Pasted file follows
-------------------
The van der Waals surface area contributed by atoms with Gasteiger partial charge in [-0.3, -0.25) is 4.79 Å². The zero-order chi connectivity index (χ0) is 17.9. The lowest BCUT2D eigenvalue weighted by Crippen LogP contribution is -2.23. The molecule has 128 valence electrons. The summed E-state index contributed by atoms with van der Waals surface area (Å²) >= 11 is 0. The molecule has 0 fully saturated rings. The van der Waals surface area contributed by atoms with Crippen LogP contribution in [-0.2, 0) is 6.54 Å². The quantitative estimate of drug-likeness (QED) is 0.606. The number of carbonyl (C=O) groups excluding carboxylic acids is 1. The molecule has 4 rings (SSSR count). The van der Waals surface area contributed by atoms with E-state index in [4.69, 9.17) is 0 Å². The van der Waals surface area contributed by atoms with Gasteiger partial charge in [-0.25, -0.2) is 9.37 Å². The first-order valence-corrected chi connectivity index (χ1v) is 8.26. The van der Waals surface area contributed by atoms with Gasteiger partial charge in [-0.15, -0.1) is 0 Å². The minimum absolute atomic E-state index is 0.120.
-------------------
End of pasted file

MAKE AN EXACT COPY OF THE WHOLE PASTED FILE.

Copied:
The van der Waals surface area contributed by atoms with Gasteiger partial charge in [-0.3, -0.25) is 4.79 Å². The zero-order chi connectivity index (χ0) is 17.9. The lowest BCUT2D eigenvalue weighted by Crippen LogP contribution is -2.23. The molecule has 128 valence electrons. The summed E-state index contributed by atoms with van der Waals surface area (Å²) >= 11 is 0. The molecule has 0 fully saturated rings. The van der Waals surface area contributed by atoms with Crippen LogP contribution in [-0.2, 0) is 6.54 Å². The quantitative estimate of drug-likeness (QED) is 0.606. The number of carbonyl (C=O) groups excluding carboxylic acids is 1. The molecule has 4 rings (SSSR count). The van der Waals surface area contributed by atoms with E-state index in [4.69, 9.17) is 0 Å². The van der Waals surface area contributed by atoms with Gasteiger partial charge in [-0.25, -0.2) is 9.37 Å². The first-order valence-corrected chi connectivity index (χ1v) is 8.26. The van der Waals surface area contributed by atoms with Gasteiger partial charge in [-0.15, -0.1) is 0 Å². The minimum absolute atomic E-state index is 0.120.